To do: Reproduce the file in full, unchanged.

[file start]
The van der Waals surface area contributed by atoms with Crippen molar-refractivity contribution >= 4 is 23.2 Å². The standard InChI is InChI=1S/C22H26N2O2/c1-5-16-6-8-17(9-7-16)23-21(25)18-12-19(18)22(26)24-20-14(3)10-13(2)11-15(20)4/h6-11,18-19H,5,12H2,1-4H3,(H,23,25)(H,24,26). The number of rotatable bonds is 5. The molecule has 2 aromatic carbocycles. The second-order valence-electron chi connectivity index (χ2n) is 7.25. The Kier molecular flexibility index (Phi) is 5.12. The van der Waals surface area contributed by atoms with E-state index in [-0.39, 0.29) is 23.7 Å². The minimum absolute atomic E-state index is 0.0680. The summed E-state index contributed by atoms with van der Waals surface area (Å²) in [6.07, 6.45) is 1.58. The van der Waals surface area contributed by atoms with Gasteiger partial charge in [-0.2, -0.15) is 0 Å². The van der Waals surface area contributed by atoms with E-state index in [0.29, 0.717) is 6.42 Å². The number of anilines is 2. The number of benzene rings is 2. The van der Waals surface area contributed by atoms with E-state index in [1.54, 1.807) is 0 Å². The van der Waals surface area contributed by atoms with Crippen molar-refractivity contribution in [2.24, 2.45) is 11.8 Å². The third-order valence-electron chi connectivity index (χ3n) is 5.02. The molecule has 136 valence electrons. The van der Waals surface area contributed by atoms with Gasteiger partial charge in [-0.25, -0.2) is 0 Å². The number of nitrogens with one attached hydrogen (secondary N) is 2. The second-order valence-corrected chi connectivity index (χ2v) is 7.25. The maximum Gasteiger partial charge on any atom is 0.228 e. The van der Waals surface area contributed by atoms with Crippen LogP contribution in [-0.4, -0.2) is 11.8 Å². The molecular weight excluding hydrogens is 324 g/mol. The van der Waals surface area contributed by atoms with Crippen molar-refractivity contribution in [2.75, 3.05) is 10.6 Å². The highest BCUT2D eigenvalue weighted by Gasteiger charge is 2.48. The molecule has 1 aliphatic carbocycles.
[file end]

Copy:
The van der Waals surface area contributed by atoms with Crippen molar-refractivity contribution >= 4 is 23.2 Å². The standard InChI is InChI=1S/C22H26N2O2/c1-5-16-6-8-17(9-7-16)23-21(25)18-12-19(18)22(26)24-20-14(3)10-13(2)11-15(20)4/h6-11,18-19H,5,12H2,1-4H3,(H,23,25)(H,24,26). The number of rotatable bonds is 5. The molecule has 2 aromatic carbocycles. The second-order valence-electron chi connectivity index (χ2n) is 7.25. The Kier molecular flexibility index (Phi) is 5.12. The van der Waals surface area contributed by atoms with E-state index in [-0.39, 0.29) is 23.7 Å². The minimum absolute atomic E-state index is 0.0680. The summed E-state index contributed by atoms with van der Waals surface area (Å²) in [6.07, 6.45) is 1.58. The van der Waals surface area contributed by atoms with Gasteiger partial charge in [-0.2, -0.15) is 0 Å². The van der Waals surface area contributed by atoms with E-state index in [0.29, 0.717) is 6.42 Å². The number of anilines is 2. The number of benzene rings is 2. The van der Waals surface area contributed by atoms with E-state index in [1.54, 1.807) is 0 Å². The van der Waals surface area contributed by atoms with Crippen molar-refractivity contribution in [2.24, 2.45) is 11.8 Å². The third-order valence-electron chi connectivity index (χ3n) is 5.02. The molecule has 136 valence electrons. The van der Waals surface area contributed by atoms with Gasteiger partial charge in [-0.25, -0.2) is 0 Å². The number of nitrogens with one attached hydrogen (secondary N) is 2. The second-order valence-corrected chi connectivity index (χ2v) is 7.25. The maximum Gasteiger partial charge on any atom is 0.228 e. The van der Waals surface area contributed by atoms with Crippen LogP contribution in [-0.4, -0.2) is 11.8 Å². The molecular weight excluding hydrogens is 324 g/mol. The van der Waals surface area contributed by atoms with Crippen molar-refractivity contribution in [2.75, 3.05) is 10.6 Å². The highest BCUT2D eigenvalue weighted by Gasteiger charge is 2.48. The molecule has 1 aliphatic carbocycles.